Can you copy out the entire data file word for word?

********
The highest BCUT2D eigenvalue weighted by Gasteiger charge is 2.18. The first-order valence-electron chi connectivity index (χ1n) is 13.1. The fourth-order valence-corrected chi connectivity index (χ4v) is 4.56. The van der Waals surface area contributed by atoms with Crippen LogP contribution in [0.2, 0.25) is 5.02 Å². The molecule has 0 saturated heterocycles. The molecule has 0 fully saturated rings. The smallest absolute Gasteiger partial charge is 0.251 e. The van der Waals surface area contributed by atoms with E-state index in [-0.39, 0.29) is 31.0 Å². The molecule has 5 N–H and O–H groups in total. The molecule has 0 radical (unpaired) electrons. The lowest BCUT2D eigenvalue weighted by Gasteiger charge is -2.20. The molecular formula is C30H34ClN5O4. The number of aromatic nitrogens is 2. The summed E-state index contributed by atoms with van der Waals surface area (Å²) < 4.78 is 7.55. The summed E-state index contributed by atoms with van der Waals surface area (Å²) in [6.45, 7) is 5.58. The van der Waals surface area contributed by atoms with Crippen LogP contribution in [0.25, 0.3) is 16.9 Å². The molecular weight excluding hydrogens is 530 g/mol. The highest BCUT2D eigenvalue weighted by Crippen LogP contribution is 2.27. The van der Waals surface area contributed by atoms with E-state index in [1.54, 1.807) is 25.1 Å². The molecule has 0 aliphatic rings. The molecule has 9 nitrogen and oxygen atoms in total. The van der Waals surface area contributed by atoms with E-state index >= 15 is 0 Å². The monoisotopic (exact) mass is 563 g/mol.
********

The highest BCUT2D eigenvalue weighted by Gasteiger charge is 2.18. The first-order valence-electron chi connectivity index (χ1n) is 13.1. The fourth-order valence-corrected chi connectivity index (χ4v) is 4.56. The van der Waals surface area contributed by atoms with Crippen LogP contribution in [0.2, 0.25) is 5.02 Å². The molecule has 0 saturated heterocycles. The molecule has 0 fully saturated rings. The smallest absolute Gasteiger partial charge is 0.251 e. The van der Waals surface area contributed by atoms with E-state index in [-0.39, 0.29) is 31.0 Å². The molecule has 5 N–H and O–H groups in total. The molecule has 0 radical (unpaired) electrons. The lowest BCUT2D eigenvalue weighted by Gasteiger charge is -2.20. The molecular formula is C30H34ClN5O4. The number of aromatic nitrogens is 2. The summed E-state index contributed by atoms with van der Waals surface area (Å²) < 4.78 is 7.55. The summed E-state index contributed by atoms with van der Waals surface area (Å²) in [6.45, 7) is 5.58. The van der Waals surface area contributed by atoms with Crippen LogP contribution in [0.25, 0.3) is 16.9 Å². The molecular weight excluding hydrogens is 530 g/mol. The highest BCUT2D eigenvalue weighted by Crippen LogP contribution is 2.27. The van der Waals surface area contributed by atoms with E-state index in [1.54, 1.807) is 25.1 Å². The molecule has 0 aliphatic rings. The molecule has 9 nitrogen and oxygen atoms in total. The van der Waals surface area contributed by atoms with E-state index >= 15 is 0 Å². The monoisotopic (exact) mass is 563 g/mol.